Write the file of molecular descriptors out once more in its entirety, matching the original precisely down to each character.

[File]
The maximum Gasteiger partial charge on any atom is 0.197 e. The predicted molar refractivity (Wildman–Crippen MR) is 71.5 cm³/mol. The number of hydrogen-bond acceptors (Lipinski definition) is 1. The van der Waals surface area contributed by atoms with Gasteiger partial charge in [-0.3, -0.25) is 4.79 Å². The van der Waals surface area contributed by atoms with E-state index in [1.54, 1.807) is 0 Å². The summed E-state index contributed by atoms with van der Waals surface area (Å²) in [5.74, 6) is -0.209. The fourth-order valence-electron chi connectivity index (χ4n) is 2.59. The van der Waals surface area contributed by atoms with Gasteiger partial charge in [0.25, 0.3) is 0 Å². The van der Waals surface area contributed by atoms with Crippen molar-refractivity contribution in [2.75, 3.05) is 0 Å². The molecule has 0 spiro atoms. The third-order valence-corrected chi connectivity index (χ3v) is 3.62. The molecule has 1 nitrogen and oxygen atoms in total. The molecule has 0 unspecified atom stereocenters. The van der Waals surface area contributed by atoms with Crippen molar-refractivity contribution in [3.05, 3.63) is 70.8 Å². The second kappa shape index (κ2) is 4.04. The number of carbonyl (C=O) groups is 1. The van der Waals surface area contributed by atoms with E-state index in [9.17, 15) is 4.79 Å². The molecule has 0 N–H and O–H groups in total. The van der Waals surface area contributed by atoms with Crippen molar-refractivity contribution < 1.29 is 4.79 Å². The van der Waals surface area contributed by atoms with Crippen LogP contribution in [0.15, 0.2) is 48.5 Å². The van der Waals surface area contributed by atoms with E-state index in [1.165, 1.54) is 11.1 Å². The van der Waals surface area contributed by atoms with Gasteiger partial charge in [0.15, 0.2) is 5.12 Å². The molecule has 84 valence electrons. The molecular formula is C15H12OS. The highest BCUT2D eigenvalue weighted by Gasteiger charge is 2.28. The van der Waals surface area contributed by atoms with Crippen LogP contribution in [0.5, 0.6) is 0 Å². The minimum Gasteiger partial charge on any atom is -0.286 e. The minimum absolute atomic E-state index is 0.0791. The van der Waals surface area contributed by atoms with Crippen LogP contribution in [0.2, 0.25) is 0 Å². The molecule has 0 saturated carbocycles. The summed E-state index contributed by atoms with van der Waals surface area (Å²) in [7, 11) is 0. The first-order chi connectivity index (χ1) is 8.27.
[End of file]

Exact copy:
The maximum Gasteiger partial charge on any atom is 0.197 e. The predicted molar refractivity (Wildman–Crippen MR) is 71.5 cm³/mol. The number of hydrogen-bond acceptors (Lipinski definition) is 1. The van der Waals surface area contributed by atoms with Gasteiger partial charge in [-0.3, -0.25) is 4.79 Å². The van der Waals surface area contributed by atoms with E-state index in [1.54, 1.807) is 0 Å². The summed E-state index contributed by atoms with van der Waals surface area (Å²) in [5.74, 6) is -0.209. The fourth-order valence-electron chi connectivity index (χ4n) is 2.59. The van der Waals surface area contributed by atoms with Gasteiger partial charge in [0.25, 0.3) is 0 Å². The van der Waals surface area contributed by atoms with Crippen molar-refractivity contribution in [2.75, 3.05) is 0 Å². The molecule has 0 spiro atoms. The third-order valence-corrected chi connectivity index (χ3v) is 3.62. The molecule has 1 nitrogen and oxygen atoms in total. The molecule has 0 unspecified atom stereocenters. The van der Waals surface area contributed by atoms with Crippen molar-refractivity contribution in [3.05, 3.63) is 70.8 Å². The second kappa shape index (κ2) is 4.04. The number of carbonyl (C=O) groups is 1. The van der Waals surface area contributed by atoms with E-state index in [9.17, 15) is 4.79 Å². The molecule has 0 N–H and O–H groups in total. The van der Waals surface area contributed by atoms with Crippen molar-refractivity contribution < 1.29 is 4.79 Å². The van der Waals surface area contributed by atoms with Crippen LogP contribution in [0.15, 0.2) is 48.5 Å². The van der Waals surface area contributed by atoms with E-state index in [1.165, 1.54) is 11.1 Å². The van der Waals surface area contributed by atoms with Gasteiger partial charge in [0.15, 0.2) is 5.12 Å². The molecule has 84 valence electrons. The molecular formula is C15H12OS. The highest BCUT2D eigenvalue weighted by Gasteiger charge is 2.28. The van der Waals surface area contributed by atoms with Crippen LogP contribution in [0.5, 0.6) is 0 Å². The minimum Gasteiger partial charge on any atom is -0.286 e. The minimum absolute atomic E-state index is 0.0791. The van der Waals surface area contributed by atoms with Crippen LogP contribution in [0.2, 0.25) is 0 Å². The molecule has 0 saturated carbocycles. The summed E-state index contributed by atoms with van der Waals surface area (Å²) in [7, 11) is 0. The first-order chi connectivity index (χ1) is 8.27.